An Inside Look at Revision: Writing the Thing Anyway

"Where Next?" by Edward Frederick Brewtnall*
Due to a variety of reasons, including a crisis of nerves (not mine) and disapprobation based on vaguely scandalized feelings (also not mine), working on Aubrey has tested my beliefs about audiences and authors.

Aubrey is one of those pieces I kept working on anyway. For someone who believes as firmly as I do in the "you've got to reach an audience" mantra, this begs an explanation (from myself). Where is the line between reaching the audience and writing "my thing?"

Here beginneth my ramblings:

Not too long ago, I read the latest book by an author of supernatural love stories. Her writing is kind of dopey, but I quite enjoy the sheer exuberance of her earlier novels (Greek gods! Immortal warriors! Lots of gunfights! Plot denouements that make no sense!). Her later books lack this exuberance. My theory is (1) constantly producing books takes its toll; (2) she felt a need to write like her peers/fellow genre-writers, some of whom are better craftswomen in their own way.

By trying to be like these other writers, her writing lost its own edge. The lesson: at some point, a writer has to decide, "I'm going to write my story this way anyway." As Joe mentioned in an earlier comment, writers "fixing" their own work doesn't always produce the best results.

I suppose this is where artistic integrity and on-line publishing (thanks, Eugene!) come into play. Thomas Hardy self-published Jude: The Obscure. And everybody hated it. But he did it anyway.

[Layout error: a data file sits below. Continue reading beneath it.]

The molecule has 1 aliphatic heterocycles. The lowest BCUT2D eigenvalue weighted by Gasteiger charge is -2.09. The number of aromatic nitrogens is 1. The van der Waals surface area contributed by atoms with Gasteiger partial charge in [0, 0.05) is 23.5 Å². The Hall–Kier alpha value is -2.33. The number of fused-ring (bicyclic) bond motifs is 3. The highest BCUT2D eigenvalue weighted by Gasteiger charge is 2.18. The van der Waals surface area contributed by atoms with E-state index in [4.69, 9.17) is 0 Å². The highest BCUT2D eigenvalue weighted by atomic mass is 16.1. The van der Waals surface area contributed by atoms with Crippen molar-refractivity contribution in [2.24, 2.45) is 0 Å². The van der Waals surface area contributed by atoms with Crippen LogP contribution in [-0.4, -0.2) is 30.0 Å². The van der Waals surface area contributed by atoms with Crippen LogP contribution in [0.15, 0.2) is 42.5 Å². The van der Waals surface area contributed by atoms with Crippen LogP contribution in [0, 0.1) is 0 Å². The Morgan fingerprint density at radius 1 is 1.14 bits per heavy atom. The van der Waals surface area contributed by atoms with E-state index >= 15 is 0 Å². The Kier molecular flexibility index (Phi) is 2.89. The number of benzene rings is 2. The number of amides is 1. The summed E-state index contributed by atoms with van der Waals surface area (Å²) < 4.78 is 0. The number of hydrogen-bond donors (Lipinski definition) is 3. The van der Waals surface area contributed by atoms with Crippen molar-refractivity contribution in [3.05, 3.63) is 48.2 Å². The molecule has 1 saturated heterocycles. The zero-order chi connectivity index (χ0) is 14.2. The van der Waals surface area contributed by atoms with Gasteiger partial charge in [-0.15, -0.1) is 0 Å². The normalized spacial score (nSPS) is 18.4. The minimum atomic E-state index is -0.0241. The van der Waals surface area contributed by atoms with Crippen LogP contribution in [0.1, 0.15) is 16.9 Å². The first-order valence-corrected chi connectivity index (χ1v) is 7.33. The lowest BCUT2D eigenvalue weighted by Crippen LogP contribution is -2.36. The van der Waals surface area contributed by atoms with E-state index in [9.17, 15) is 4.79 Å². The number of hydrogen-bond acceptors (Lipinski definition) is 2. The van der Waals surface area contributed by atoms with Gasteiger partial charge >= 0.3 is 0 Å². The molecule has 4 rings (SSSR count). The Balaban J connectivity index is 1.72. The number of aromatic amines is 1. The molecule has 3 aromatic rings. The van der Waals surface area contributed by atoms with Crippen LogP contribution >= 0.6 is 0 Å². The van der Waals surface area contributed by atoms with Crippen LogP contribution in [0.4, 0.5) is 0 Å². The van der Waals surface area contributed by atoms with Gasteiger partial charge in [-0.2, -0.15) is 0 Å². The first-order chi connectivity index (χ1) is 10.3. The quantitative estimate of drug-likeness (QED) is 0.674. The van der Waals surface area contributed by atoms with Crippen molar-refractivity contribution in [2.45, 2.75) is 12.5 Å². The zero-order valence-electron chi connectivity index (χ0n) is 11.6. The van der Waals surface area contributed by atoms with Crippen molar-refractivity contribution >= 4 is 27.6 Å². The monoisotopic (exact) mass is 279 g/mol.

Of course, too much of this thumbing-the-nose doesn't go a very long way. Who reads Jude: The Obscure now? I never do. But people are forced to read other things by Hardy, so I suppose it worked.

My personal writing philosophy is what Dorothy Sayers, speaking through Harriet Vane, states in Gaudy Night. Harriet meets a woman who left academe to marry a farmer on the principle, in sum, that "farming is more noble than sitting around discussing obscure academic ideas."

Harriet doesn't disagree with her, but she does say, as tactfully as Harriet can, something to the effect of, "Wouldn't it have been better for you to use your education in a job where you could earn money using your skills? You could then give the money to the farmer if that's what matters to you. But why waste your intellectual training?"

This conversation dovetails with a recurring idea in Sayers' book: that we are best served doing the thing that we each individually can do--rather than the thing that somebody else can do. Math may be more important than writing (although in this day and age . . . ) but for me to teach math would be a joke--especially since I teach writing so much better.

Do the thing you can and should do, not the thing that someone else is doing even if it is grander or supposedly more relevant or supposedly more cute or supposedly more diplomatic.

Besides, even if I had the skills to write Moby-Dick, I wouldn't really want to.

Of course, Moby-Dick didn't become the great American classic until Melville died! But when/how things become renowned (and whether they stay that way) is another idea for another post.

In any case, Aubrey is the thing I wanted to produce, and it's been produced. *Whew.*

*This is absolutely my favorite picture amongst all those I found for Aubrey (Eugene ended up using it for the cover of the Second Roesia novella, Richard: The Ethics of Affection). It encapsulates for me the essence of my favorite fictional relationships: affectionate and equal. Despite the Victorian dress, the man and the woman are equally absorbed, equally engaged, equally inquiring. She's no wilting rose petal! 

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